DeepSoul: Allen Toussaint - "Yes We Can Can"

The New Orleans songwriter, producer, pianist, and singer leaves a vast legacy through his timeless compositions.
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The music world recently lost a giant in the industry: Allen Toussaint, the gifted songwriter, producer, pianist, and singer who became a New Orleans legend. Compositions such as "Working in a Coalmine" and "Mother-in-Law" remain soul classics, while his productions of Dr. John's "Right Place, Wrong Time" and La Belle's "Lady Marmalade" became huge hits.  Until his death he continued recording albums and collaborating with artists such as Paul McCartney and Elvis Costello.  While Toussaint wrote and performed too many tracks to list here, one deserves particular mention: "Yes We Can Can," a 1970 composition most famously covered by the Pointer Sisters. His own New Orleans-steeped version, however, encapsulates his signature style: optimism tinged with political commentary.  

Born in 1938 and raised in the Crescent City, Toussaint began learning piano at age seven.  By his teenage years he was a session pianist in demand, finally recording his own album in 1958 entitled The Wild Sound of New Orleans.  One of his compositions, "Java," later became a hit for Dixieland jazz trumpeter Al Hirt in 1963.  His biggest break occurred in 1960, when Toussaint was hired by the Minit Label.  There he added "producer" to his credits, overseeing the Jessie Hill hit "Ooh Poo Pah Doo" and the Ernie K-Doe single "Mother-in-Law" (also penned by Toussaint).  In 1965 he formed his own production company, Sansu Enterprises, and there Toussaint experienced his biggest success to date: writing and producing Lee Dorsey's "Working in a Coalmine."  There he first met a band that became a crucial ingredient to his sound: the Meters, a R&B group that became Sansu's house band.  

He finally returned to recording his own albums with 1971's Toussaint; in the meantime, he became an arranger for top artists such as Paul Simon, McCartney, and Little Feat.  After producing the enormously successful singles "Right Place, Wrong Time" and "Lady Marmalade," Toussaint released his most acclaimed album Southern Nights; Glen Campbell's cover of the title track would become the more well-known version, but Toussaint's original contained more longing and nostalgia (in concert he often explained the song was about his ancestors).  After that Touissant served as a top behind-the-scenes figure, although he continued touring and occasionally collaborating with artists such as Costello; their critically praised 2006 effort The River in Reverse stood as both an homage to New Orleans as well as a lament for the devastation Hurricane Katrina wreaked on the city.  Among the songs the duo performed was another Toussaint classic: the socially conscious and timeless "Who's Gonna Help a Brother Get Further?"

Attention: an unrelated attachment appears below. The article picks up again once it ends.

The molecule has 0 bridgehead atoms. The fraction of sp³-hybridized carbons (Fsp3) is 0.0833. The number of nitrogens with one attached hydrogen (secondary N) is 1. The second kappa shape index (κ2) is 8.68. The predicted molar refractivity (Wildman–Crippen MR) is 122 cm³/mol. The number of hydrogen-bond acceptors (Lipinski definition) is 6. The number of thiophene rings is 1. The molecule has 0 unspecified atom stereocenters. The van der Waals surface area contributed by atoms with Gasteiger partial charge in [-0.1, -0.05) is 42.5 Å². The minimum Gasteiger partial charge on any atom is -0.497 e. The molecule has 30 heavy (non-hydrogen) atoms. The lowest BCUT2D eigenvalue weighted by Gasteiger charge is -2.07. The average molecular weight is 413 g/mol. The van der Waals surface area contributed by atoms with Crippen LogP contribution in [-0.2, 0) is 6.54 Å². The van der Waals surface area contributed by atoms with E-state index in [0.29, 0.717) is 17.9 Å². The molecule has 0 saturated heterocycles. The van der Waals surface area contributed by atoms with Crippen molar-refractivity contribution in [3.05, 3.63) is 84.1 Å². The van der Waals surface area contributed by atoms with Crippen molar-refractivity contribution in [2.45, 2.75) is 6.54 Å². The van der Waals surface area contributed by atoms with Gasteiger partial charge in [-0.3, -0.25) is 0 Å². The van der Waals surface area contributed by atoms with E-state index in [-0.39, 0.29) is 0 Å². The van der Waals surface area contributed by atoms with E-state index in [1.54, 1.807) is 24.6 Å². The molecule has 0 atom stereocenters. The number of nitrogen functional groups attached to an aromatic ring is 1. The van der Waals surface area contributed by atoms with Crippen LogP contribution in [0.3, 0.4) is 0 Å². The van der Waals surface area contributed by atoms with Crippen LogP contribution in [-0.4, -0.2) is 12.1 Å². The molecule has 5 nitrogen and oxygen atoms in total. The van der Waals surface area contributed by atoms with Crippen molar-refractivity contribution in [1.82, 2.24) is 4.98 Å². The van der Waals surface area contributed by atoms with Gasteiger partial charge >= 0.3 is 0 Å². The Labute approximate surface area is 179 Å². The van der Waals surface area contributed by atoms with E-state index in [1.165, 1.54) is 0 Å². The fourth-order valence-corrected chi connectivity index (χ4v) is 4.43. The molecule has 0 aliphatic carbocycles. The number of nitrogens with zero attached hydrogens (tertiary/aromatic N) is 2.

In addition to "Who's Gonna Help a Brother," another Toussaint composition, "Yes We Can Can," sounds remarkably relevant today.  He wrote the track in 1970 under its original title "Yes We Can," and handed it to Lee Dorsey.  Yet the single did not receive widespread attention until 1973, when the Pointer Sisters recorded their funkified version for their eponymous debut album.  The unmistakable New Orleans drumline, popping bass, and the Pointer Sisters' flawless harmonies sent the song into the top 20 of both the Billboard Hot 100 and R&B charts. Under the danceable beat, however, lie some serious sentiments.  

Toussaint performed the song in concerts, usually just accompanying himself on piano, minus the signature beat.  This stripped down style starkly revealed his socially conscious lyrics.  "Now is the time for all good men to get together with one another," he proclaims.  "Try to live as brothers  / And try to find a piece within without stepping on one another."  He asks us to respect women, care for children,  to help each other become better people through acts of kindness, and ultimately make the world a better place.  These may sound like tall orders, but Toussaint expresses hope and confidence that humanity will rise to the challenge.  "I know we can make it / I know darn well we can work it out," he sings, next chanting the title phrase like a mantra.  "Yes We Can Can" transforms into a sermon, a mandate to change the world--and ourselves.

With the current political climate, "Yes We Can Can" resounds as strongly as in the early 1970s.  It serves as a testament to the power of great songwriting, and stands as a classic example of Toussaint's astounding talent.  He may be gone, but his vast influence and enduring messages remain.